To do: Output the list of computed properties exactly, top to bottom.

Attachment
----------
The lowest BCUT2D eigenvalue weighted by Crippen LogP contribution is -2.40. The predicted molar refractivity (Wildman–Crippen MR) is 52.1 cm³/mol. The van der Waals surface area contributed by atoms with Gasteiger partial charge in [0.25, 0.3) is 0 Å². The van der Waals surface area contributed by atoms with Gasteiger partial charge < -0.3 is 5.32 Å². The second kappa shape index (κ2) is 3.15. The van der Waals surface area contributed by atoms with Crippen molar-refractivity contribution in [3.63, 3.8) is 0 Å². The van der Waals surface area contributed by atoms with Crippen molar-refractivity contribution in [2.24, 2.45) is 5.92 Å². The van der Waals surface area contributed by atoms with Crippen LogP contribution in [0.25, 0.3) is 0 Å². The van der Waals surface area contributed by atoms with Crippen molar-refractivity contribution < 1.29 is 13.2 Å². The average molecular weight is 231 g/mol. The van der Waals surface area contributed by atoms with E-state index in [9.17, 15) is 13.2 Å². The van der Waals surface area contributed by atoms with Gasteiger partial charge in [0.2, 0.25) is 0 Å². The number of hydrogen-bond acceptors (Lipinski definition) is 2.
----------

The lowest BCUT2D eigenvalue weighted by Crippen LogP contribution is -2.40. The predicted molar refractivity (Wildman–Crippen MR) is 52.1 cm³/mol. The van der Waals surface area contributed by atoms with Gasteiger partial charge in [0.25, 0.3) is 0 Å². The van der Waals surface area contributed by atoms with Gasteiger partial charge < -0.3 is 5.32 Å². The second kappa shape index (κ2) is 3.15. The van der Waals surface area contributed by atoms with Crippen molar-refractivity contribution in [3.63, 3.8) is 0 Å². The van der Waals surface area contributed by atoms with Crippen molar-refractivity contribution in [2.24, 2.45) is 5.92 Å². The van der Waals surface area contributed by atoms with Crippen LogP contribution in [0.25, 0.3) is 0 Å². The van der Waals surface area contributed by atoms with Crippen molar-refractivity contribution < 1.29 is 13.2 Å². The average molecular weight is 231 g/mol. The van der Waals surface area contributed by atoms with E-state index in [9.17, 15) is 13.2 Å². The van der Waals surface area contributed by atoms with Gasteiger partial charge in [0.2, 0.25) is 0 Å². The number of hydrogen-bond acceptors (Lipinski definition) is 2.